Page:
I thought eosinophilic esophagitis (EoE) was only a medical problem for children!
We write a lot about children, but adults can have food allergy-associated disorders as well. One such medical problem that can occur in adults, as well as children, is eosinophilic esophagitis (EoE), which is now more frequently diagnosed as a disease in adults. EoE may affect up to one in 1,000 people.
What is EoE?
EoE defines a specific inflammatory disease of the esophagus (the tube from your mouth to your stomach) that is characterized by the infiltration of a large number of eosinophils, a type of white blood cell, in the lining of the esophagus. Eosinophils aren’t normally found there!
These are digital pictures of stained eosinophils from an electron microscope. The top two pictures are eosinophils from circulating human blood (where eosinophils are normally found). The bottom two pictures are eosinophils in mouse bone marrow and culture.
Eosinophils travel to various structures of the body, primarily the digestive tract, and function to help fight different types of infections. However, eosinophils are not normally found in the esophagus. When they are present, this is an indication of inflammation, which may be due to food allergens (e.g. milk, soy, egg) and perhaps environmental allergens.
What are the symptoms of EoE?
EoE symptoms can vary between individuals and can be similar to other conditions, such as gastroesophageal reflux disease (GERD) (acid reflux) and other conditions.
These symptoms may include:
Nausea and/or vomiting
Heartburn or acid reflux that does not improve after taking appropriate medications
Chest and/or abdominal pain
Dysphagia (difficulty and/or pain with swallowing)
Feeling that food is stuck in the throat or chest
Food impaction (food that gets stuck in the throat)
When should I visit the doctor if I think I have problems with my esophagus?
Always see your doctor sooner vs later, if you think you have any medical problems. Medical problems can worsen over time or increase your risk for other diseases.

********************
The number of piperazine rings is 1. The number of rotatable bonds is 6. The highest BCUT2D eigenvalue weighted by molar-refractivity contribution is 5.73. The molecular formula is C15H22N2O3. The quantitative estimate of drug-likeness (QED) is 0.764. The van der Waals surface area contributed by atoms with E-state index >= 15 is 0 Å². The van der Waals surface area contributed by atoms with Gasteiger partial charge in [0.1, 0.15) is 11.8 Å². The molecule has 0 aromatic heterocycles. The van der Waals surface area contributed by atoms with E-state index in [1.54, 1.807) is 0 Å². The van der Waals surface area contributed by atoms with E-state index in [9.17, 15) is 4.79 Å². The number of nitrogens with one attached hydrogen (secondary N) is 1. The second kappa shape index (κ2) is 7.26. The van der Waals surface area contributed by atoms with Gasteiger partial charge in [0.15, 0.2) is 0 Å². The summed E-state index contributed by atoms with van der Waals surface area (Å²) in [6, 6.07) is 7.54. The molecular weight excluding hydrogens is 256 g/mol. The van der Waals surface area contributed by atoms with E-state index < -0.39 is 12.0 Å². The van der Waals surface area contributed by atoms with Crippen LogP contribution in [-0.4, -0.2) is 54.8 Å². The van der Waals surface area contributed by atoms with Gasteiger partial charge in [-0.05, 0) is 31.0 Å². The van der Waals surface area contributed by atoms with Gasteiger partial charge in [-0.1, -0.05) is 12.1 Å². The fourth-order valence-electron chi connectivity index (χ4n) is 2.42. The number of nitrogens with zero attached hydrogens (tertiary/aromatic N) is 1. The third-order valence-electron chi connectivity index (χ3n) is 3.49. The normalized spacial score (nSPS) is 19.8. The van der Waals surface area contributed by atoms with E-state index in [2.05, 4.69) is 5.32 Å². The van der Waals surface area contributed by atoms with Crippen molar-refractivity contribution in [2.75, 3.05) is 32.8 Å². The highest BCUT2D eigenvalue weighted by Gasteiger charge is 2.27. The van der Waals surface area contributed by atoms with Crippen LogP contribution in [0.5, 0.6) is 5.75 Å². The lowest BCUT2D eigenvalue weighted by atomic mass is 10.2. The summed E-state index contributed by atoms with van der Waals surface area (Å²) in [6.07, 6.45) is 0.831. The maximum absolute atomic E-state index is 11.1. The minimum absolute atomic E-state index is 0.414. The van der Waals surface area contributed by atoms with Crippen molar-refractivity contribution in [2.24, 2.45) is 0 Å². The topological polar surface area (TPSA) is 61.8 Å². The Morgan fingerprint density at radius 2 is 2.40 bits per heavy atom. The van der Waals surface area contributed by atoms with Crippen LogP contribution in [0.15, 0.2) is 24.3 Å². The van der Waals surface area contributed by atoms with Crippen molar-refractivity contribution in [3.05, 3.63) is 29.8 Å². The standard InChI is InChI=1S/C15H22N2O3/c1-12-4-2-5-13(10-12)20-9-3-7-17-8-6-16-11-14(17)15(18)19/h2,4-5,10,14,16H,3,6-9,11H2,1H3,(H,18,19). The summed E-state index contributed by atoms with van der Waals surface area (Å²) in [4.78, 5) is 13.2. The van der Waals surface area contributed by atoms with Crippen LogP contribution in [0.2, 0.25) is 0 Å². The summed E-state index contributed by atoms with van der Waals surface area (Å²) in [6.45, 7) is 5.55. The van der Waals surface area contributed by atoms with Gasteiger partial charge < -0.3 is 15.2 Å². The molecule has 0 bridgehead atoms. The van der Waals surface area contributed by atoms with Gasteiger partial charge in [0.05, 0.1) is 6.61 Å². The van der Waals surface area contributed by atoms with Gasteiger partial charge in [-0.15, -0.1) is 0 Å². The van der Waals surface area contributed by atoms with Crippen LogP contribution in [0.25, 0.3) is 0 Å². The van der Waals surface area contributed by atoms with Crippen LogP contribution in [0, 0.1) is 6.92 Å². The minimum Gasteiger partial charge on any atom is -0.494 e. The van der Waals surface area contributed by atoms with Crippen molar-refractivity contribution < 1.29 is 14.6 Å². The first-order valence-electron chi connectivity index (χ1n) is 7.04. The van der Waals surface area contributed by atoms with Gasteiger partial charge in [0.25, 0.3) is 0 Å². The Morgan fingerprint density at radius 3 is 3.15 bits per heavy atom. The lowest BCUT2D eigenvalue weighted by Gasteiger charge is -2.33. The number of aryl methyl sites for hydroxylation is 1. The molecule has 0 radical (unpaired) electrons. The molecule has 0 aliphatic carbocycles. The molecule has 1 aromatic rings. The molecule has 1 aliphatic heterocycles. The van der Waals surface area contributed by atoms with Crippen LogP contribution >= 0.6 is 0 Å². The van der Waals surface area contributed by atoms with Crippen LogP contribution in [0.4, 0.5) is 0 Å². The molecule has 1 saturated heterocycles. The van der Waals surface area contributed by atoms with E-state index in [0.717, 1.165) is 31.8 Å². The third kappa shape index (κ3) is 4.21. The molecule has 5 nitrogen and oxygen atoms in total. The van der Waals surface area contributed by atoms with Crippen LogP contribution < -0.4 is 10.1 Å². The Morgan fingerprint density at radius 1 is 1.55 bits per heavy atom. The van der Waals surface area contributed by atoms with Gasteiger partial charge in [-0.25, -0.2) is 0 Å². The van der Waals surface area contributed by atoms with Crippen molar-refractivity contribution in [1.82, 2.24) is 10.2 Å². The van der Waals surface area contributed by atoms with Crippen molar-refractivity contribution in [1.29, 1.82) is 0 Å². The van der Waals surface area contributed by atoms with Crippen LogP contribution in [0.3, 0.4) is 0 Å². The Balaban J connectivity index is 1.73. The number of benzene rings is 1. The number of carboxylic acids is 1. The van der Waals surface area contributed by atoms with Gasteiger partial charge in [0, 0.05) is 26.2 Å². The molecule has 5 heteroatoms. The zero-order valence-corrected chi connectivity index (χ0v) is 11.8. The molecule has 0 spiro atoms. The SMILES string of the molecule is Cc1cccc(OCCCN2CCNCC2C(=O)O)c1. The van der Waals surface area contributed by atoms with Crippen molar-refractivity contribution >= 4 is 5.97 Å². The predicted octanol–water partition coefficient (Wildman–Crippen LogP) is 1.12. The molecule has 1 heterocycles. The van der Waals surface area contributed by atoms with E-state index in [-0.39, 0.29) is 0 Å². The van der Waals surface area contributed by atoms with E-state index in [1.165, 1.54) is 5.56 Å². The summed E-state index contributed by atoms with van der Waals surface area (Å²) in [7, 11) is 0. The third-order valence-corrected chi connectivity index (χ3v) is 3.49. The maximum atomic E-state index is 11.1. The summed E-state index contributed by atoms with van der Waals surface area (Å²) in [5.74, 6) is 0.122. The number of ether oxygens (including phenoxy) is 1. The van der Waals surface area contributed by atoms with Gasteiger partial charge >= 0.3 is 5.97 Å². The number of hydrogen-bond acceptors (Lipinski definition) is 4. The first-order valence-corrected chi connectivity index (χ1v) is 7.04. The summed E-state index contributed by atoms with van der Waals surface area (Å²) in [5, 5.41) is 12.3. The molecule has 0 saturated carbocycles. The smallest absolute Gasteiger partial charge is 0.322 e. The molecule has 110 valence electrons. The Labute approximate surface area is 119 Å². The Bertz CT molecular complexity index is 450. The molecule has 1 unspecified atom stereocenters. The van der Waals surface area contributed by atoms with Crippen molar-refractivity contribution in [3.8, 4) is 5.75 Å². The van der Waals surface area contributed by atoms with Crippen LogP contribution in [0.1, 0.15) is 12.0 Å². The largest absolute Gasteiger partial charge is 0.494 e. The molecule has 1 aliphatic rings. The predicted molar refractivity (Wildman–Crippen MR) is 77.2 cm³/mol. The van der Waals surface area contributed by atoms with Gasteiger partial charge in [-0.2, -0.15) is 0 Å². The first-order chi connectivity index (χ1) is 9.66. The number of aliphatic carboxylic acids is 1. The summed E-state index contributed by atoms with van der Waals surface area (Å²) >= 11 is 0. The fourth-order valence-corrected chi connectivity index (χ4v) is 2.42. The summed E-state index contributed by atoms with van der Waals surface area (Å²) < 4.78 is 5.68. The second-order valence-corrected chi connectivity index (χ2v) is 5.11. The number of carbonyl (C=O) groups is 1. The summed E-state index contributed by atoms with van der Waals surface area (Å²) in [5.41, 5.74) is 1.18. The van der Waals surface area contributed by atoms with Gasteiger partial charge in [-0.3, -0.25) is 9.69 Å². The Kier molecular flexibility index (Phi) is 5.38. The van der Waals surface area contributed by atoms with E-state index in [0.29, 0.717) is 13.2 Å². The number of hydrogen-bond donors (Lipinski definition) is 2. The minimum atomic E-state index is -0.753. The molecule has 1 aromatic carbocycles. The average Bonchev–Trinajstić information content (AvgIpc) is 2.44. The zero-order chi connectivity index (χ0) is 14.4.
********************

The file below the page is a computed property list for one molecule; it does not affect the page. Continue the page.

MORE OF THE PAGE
One of the major complications of EoE is stricture formation (extreme narrowing) of the esophagus. One study of about 350 patients found that a longer delay in EoE diagnosis was linked to the occurrence of esophageal strictures. Thus the risk of developing esophageal strictures is significantly associated with the length the time period from appearance of first symptoms to establishment of EoE diagnosis.
How is EoE diagnosed?
In order for your doctor make a diagnosis, a thorough history will need to be taken to determine potential causes for your symptoms. The most reliable test for EoE is made by endoscopy and biopsy.
An endoscopy is a medical procedure that allows your doctor to look inside the digestive tract. A thin, flexible, lighted tube called an endoscope is guided into the mouth and throat, then into the esophagus, stomach and duodenum (start of the small intestine). The endoscope allows your doctor to view the inside of this area of the body, as well as to insert instruments through a scope for the removal of small tissue samples called biopsies. A pathologist reviews the biopsies to determine the quantity of eosinophils and signs of tissue damage. A high level of eosinophils could indicate that you have EoE.
If you are diagnosed with EoE, you will probably be tested for food allergies. In some situations, avoiding certain food allergens will be an effective treatment for EoE.